Master of Orion II: Battle at Antares (or MOO2 for short) is widely held as one of the best space-borne turn-based strategy games ever made. Released in 1996 as a sequel to the massively successful Master of Orion, MOO2 was a huge hit with fans of the old game and new players alike. Much to the dismay of the many MOO2 fans and online communities, its own sequel Master of Orion 3 was a complete failure and is generally accepted as one of the worst games of recent history. Completely lacking any of the gameplay that made its predecessors successful, MOO3 failed in its entirety.
Phase 1 complete
The first phase of the Master of Orion 2.5 project was started as a long-term game design and implementation project to keep myself busy during university. The main goal was to figure out what made MOO2 so good that it's become the benchmark against which colonisation games are now measured. I recognised that critically evaluating the gameplay would only take me so far and that there were lessons to be learned that simply couldn't be found by examining the game. To learn more, I decided to re-implement the game from scratch to see first hand what kind of design decisions they must have made and investigate alternatives. I used Java as this was the language I was most familiar with at the time.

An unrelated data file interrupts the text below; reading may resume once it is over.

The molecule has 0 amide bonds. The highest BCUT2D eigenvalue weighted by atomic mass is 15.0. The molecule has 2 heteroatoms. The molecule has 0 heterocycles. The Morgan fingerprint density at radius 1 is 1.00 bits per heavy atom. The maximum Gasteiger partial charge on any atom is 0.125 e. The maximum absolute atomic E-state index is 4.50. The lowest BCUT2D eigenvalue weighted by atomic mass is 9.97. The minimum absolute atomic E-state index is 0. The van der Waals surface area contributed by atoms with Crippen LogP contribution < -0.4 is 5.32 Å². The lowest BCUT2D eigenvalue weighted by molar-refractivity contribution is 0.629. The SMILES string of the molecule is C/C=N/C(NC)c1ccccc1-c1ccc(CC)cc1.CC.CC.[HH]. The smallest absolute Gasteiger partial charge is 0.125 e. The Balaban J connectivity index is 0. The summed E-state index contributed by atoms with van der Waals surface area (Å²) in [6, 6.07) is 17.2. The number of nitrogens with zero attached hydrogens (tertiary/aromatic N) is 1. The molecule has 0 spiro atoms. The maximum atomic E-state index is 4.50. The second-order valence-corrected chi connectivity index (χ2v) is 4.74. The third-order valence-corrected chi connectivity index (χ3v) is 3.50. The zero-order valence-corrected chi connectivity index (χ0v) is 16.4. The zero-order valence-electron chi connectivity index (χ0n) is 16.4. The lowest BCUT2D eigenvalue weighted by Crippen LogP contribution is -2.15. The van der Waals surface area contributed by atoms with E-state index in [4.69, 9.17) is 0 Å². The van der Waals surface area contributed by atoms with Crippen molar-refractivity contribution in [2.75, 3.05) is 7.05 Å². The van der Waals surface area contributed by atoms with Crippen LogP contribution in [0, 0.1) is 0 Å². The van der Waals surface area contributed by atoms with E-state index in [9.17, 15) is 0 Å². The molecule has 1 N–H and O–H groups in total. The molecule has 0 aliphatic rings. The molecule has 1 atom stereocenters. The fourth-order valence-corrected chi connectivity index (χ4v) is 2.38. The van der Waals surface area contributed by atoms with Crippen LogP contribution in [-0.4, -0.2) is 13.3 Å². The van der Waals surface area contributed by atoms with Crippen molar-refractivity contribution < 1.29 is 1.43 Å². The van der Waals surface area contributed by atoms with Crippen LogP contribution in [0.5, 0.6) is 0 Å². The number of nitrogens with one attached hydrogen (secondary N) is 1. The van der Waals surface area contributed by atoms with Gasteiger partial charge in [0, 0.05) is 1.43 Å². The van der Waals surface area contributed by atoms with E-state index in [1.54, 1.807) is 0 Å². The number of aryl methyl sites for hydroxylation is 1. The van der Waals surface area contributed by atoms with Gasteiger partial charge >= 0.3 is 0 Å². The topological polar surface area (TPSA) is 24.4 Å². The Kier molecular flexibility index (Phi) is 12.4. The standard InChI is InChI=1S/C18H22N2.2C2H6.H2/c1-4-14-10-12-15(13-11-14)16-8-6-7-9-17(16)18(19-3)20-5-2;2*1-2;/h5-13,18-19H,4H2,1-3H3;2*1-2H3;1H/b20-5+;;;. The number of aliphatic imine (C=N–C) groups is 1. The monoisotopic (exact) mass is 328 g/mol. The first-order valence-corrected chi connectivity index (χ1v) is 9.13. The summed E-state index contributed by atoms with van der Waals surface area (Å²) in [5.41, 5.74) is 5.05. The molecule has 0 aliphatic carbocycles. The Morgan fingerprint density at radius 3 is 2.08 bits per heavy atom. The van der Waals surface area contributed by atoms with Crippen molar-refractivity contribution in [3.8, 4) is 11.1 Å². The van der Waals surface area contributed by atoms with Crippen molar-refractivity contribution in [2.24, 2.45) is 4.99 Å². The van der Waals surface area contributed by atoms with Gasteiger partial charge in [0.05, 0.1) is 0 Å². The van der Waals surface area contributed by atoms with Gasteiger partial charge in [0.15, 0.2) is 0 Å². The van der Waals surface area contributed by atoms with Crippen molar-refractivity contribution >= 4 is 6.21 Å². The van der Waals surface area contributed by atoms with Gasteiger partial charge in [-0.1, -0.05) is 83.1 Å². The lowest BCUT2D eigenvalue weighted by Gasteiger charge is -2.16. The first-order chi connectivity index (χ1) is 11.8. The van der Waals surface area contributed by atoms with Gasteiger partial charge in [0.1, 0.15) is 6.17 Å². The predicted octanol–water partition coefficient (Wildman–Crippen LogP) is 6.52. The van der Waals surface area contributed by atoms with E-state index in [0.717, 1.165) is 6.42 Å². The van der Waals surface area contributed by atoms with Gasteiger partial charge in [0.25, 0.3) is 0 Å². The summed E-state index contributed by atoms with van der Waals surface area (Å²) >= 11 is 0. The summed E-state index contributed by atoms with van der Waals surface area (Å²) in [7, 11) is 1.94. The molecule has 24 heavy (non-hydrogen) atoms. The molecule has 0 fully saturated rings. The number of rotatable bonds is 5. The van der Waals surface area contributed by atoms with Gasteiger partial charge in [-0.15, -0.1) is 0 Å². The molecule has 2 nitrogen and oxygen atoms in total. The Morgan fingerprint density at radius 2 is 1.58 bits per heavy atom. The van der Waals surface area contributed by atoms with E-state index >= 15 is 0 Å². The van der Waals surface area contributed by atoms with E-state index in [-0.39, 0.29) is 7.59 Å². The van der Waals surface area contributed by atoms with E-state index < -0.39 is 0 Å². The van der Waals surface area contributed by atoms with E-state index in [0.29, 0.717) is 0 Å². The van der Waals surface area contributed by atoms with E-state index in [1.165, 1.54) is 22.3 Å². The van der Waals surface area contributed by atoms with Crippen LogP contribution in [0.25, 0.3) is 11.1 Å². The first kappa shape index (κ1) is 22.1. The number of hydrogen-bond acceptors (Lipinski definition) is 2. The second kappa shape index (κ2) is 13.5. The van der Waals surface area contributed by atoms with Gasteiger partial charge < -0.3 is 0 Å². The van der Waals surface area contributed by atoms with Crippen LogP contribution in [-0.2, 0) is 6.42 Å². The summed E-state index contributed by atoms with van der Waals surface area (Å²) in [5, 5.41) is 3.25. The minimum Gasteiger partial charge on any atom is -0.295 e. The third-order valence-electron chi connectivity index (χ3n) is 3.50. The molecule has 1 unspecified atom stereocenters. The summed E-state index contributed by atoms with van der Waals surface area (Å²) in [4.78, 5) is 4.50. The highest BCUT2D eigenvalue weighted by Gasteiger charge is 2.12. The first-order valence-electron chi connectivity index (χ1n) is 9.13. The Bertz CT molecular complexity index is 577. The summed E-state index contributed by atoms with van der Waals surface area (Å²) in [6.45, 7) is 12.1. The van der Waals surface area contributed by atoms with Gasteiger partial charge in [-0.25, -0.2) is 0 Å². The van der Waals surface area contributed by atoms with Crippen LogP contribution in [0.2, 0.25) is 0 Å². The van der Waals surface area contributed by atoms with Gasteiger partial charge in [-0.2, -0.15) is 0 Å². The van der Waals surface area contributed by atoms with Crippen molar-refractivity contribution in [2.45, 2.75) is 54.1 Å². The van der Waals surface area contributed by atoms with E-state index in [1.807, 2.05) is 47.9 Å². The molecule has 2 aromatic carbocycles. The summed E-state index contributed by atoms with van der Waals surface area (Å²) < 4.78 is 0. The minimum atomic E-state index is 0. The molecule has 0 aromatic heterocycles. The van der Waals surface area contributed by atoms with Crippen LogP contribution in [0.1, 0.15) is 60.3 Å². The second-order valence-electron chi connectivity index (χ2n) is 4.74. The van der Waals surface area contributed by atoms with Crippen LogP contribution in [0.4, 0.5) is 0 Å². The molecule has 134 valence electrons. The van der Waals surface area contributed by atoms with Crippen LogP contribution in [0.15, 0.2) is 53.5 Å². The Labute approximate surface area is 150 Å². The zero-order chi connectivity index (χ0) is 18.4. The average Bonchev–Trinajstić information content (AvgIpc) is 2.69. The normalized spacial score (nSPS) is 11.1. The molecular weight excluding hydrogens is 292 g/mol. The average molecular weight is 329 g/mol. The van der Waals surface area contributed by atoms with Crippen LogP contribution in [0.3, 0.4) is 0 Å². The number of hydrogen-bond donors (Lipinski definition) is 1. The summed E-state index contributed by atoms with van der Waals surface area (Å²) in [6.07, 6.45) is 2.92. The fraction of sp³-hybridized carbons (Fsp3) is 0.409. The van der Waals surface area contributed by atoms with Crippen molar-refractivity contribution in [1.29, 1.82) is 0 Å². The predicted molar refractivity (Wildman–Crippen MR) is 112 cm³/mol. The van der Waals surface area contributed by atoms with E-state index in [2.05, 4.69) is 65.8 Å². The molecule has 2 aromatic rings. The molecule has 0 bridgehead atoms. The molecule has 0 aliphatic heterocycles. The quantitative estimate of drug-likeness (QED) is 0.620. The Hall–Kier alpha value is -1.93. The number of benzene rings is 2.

Although I stopped short of a decently playable version, I count the the project as a success as I gained a good deal of insight into the design decisions that went into the game. For example, I gained insights into the planet distribution ruleset that previous players couldn't discern through simple statistical analysis. I discovered that the distribution wasn't the result of simple probability but was likely the product of a complex ruleset developed to improve and constrain gameplay. Similarly, I gained some insight into how they present very dense information in a simple UI and I had the unique opportunity to test out some alternative ideas.